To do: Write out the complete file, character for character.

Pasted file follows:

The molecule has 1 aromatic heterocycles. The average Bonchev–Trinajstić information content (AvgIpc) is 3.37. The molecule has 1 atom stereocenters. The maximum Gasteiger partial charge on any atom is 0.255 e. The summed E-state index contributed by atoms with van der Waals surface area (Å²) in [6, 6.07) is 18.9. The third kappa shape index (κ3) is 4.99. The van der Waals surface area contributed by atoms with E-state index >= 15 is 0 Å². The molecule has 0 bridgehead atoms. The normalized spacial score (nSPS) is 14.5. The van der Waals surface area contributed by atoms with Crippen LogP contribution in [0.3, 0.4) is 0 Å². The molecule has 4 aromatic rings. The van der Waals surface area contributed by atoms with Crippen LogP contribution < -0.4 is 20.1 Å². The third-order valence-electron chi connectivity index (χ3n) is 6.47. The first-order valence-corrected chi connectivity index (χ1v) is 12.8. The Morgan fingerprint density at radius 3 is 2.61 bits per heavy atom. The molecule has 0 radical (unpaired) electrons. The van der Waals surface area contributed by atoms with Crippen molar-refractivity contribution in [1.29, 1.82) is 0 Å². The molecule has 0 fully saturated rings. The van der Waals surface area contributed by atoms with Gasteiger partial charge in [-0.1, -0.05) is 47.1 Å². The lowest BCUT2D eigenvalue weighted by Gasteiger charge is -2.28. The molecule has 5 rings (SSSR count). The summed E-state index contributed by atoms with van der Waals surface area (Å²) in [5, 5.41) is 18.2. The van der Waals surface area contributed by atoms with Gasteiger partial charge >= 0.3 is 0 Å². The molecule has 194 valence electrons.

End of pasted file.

The molecule has 1 aromatic heterocycles. The average Bonchev–Trinajstić information content (AvgIpc) is 3.37. The molecule has 1 atom stereocenters. The maximum Gasteiger partial charge on any atom is 0.255 e. The summed E-state index contributed by atoms with van der Waals surface area (Å²) in [6, 6.07) is 18.9. The third kappa shape index (κ3) is 4.99. The van der Waals surface area contributed by atoms with E-state index >= 15 is 0 Å². The molecule has 0 bridgehead atoms. The normalized spacial score (nSPS) is 14.5. The van der Waals surface area contributed by atoms with Crippen LogP contribution in [0.3, 0.4) is 0 Å². The molecule has 4 aromatic rings. The van der Waals surface area contributed by atoms with Crippen LogP contribution < -0.4 is 20.1 Å². The third-order valence-electron chi connectivity index (χ3n) is 6.47. The first-order valence-corrected chi connectivity index (χ1v) is 12.8. The Morgan fingerprint density at radius 3 is 2.61 bits per heavy atom. The molecule has 0 radical (unpaired) electrons. The van der Waals surface area contributed by atoms with Crippen molar-refractivity contribution in [1.29, 1.82) is 0 Å². The molecule has 0 fully saturated rings. The van der Waals surface area contributed by atoms with Gasteiger partial charge in [-0.1, -0.05) is 47.1 Å². The lowest BCUT2D eigenvalue weighted by Gasteiger charge is -2.28. The molecule has 5 rings (SSSR count). The summed E-state index contributed by atoms with van der Waals surface area (Å²) in [5, 5.41) is 18.2. The van der Waals surface area contributed by atoms with Gasteiger partial charge >= 0.3 is 0 Å². The molecule has 194 valence electrons.